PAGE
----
Reclaiming who had helped Jones enjoy the best season of his career with the Seahawks in 2021, achieving his career highs in games played (16), starts (11), defensive passes (10) and tackles (66). He also believes that being mentally healthier helped him stay healthy from a physical point of view.
“My mental health was recovering from the injuries,” he said. “I feel anxiety and depression manifest in my body, and you need your body to perform. Everything is connected, my mind was not right, it was showing up in my profession. Just make sure the mind is healthy, because the mind controls everything. So it is very important to spread awareness so that everyone gets On a chance to be the best version of themselves.”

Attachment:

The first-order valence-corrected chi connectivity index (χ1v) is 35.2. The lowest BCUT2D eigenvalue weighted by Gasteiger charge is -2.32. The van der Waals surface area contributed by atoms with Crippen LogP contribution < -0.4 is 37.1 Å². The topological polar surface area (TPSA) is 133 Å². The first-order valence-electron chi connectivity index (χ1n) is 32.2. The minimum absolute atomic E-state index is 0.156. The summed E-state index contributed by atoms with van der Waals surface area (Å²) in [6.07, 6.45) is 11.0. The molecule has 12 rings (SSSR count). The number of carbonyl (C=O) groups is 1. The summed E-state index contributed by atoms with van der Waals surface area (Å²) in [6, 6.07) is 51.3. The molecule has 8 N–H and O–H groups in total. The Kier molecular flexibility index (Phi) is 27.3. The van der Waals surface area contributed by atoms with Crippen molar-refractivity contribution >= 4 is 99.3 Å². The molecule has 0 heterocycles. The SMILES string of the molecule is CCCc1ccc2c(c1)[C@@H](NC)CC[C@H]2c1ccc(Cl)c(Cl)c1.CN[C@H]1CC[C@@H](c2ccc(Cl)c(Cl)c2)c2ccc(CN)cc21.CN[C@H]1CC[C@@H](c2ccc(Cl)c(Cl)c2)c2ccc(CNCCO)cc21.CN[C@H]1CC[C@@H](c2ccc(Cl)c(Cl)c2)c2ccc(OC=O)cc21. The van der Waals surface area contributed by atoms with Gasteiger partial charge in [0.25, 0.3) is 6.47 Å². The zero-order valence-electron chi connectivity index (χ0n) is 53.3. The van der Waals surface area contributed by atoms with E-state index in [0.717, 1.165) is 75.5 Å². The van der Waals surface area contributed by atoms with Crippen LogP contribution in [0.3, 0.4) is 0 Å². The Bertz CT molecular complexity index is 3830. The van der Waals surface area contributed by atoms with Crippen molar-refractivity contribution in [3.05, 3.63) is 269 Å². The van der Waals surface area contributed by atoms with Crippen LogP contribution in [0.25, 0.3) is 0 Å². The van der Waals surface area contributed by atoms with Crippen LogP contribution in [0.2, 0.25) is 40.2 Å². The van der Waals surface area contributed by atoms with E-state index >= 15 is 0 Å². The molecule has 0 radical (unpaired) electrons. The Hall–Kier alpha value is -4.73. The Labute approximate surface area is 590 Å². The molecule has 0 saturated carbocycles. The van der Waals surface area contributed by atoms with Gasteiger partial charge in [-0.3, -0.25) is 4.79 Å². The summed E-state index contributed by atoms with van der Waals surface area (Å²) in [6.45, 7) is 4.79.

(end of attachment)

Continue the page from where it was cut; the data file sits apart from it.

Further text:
A big part of mental health, especially when it comes to NFL players, is creating an environment in which players know that it’s OK to acknowledge that they might need help and that it’s OK to ask for that help. As former Seahawks player Bobby Wagner said last year when discussing mental health, “It’s okay not to feel unwell, and it’s okay to find someone to help you through the process.”
For Jones, three years of therapy, plus the support of his wife, has helped him get to a better place, and now he’s willing to open up about his struggles so others can, whether it’s a teammate or just a footballer. A fan who has heard his story, knows that they can also seek help they may need.
“This is very important,” Jones said. “I think just talking and opening up, being vulnerable to someone — you can put your introduction ahead of everyone else, but you have to find that person that is a safe place for you, because we all deal with things, it’s just how we deal with them.”